Every businessman is in it for profit. That is a basic rule. But they should not make this profit to the detriment of the economy. The Petroleum Products Regulatory Agency (PPRA) is a subsidiary of the NNPC with mandate to regulate the pricing regime. They would be there to protect the interest of the citizenry. So, give the range of profit even as you no longer fix price. This will give room for profit (for businesses) and protect the citizens from exploitation.
On the other hand, the bandwidth should not be too stringent. Give them leverage but there must be a cap. If a tanker load lands Nigeria at N20 per litre, you can give them a bandwidth of N22. So, within that the ones than can import at less than N20 would increase profit. The more prudent an investor is, the more profit. A good bandwidth will serve as additional incentive to attract investors. Importation implies breaking even per batch but service related business, you do not break even immediately but after some months or years. Every buy-and-sell business expects instant break even, but profit is usually slim while service profit is often higher but takes longer time. So, turnover is the key for buy-and-sell business.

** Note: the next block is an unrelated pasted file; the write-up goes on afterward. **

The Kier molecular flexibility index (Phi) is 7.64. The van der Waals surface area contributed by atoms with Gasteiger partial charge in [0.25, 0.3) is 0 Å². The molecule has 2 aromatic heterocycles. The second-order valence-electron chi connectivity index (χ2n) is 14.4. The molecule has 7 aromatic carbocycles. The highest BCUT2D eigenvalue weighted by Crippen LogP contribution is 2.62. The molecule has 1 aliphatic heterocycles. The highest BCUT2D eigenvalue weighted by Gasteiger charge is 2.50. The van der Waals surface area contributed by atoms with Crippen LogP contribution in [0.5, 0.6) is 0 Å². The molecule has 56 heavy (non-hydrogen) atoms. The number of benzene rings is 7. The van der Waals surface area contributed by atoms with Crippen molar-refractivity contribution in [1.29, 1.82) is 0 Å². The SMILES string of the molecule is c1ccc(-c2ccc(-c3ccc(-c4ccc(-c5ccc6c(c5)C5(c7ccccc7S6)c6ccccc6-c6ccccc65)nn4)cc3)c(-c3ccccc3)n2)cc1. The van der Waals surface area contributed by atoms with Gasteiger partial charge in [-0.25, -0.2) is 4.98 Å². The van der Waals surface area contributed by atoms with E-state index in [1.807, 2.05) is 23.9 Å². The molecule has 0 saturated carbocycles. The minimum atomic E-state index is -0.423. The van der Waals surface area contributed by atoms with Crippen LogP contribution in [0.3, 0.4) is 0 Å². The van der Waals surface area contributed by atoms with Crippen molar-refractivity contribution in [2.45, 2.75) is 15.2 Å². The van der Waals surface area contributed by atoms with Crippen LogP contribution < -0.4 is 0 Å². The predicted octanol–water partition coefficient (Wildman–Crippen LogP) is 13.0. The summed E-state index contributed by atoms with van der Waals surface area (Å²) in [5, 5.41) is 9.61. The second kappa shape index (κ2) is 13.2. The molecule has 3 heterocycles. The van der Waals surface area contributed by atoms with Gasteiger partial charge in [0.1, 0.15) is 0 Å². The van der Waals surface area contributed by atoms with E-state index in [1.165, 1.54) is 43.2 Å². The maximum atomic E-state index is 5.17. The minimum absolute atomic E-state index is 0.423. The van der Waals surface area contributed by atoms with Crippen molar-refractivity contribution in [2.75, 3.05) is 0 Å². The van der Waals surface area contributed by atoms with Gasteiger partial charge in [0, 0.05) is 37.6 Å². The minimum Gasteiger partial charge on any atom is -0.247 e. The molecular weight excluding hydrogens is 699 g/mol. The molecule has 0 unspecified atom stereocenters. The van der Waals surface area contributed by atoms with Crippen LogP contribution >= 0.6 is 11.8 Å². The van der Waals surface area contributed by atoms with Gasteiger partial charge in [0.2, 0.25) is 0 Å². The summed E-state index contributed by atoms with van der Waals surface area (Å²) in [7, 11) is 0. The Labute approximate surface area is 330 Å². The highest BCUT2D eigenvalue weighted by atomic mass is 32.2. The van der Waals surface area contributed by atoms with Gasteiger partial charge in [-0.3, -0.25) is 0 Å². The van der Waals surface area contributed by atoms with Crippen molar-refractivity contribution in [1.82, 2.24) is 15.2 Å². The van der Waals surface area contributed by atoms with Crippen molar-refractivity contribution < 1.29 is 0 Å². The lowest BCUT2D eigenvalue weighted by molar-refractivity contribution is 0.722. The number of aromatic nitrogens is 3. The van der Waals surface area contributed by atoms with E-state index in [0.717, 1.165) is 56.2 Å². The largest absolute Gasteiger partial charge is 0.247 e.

All this policy can amount to nothing even there is no enough bandwidth for profit. First incentive has been done; deregulation. Next incentive is not to gag the investors with very slim range of profit because it requires billions of Dollars.
Huge investments coming
This new opening will account for next phase of investments that will accrue to the Nigerian economy. Because it will attract huge interest, let the FG quickly give the latitude to lure them into the space being created now. The investors are going to develop infrastructure such as landing base, waterfronts with lots of facilities there. The vessels are going to be coming there. The local players would now have to invest in the area and existing players already have these. They would have advantages.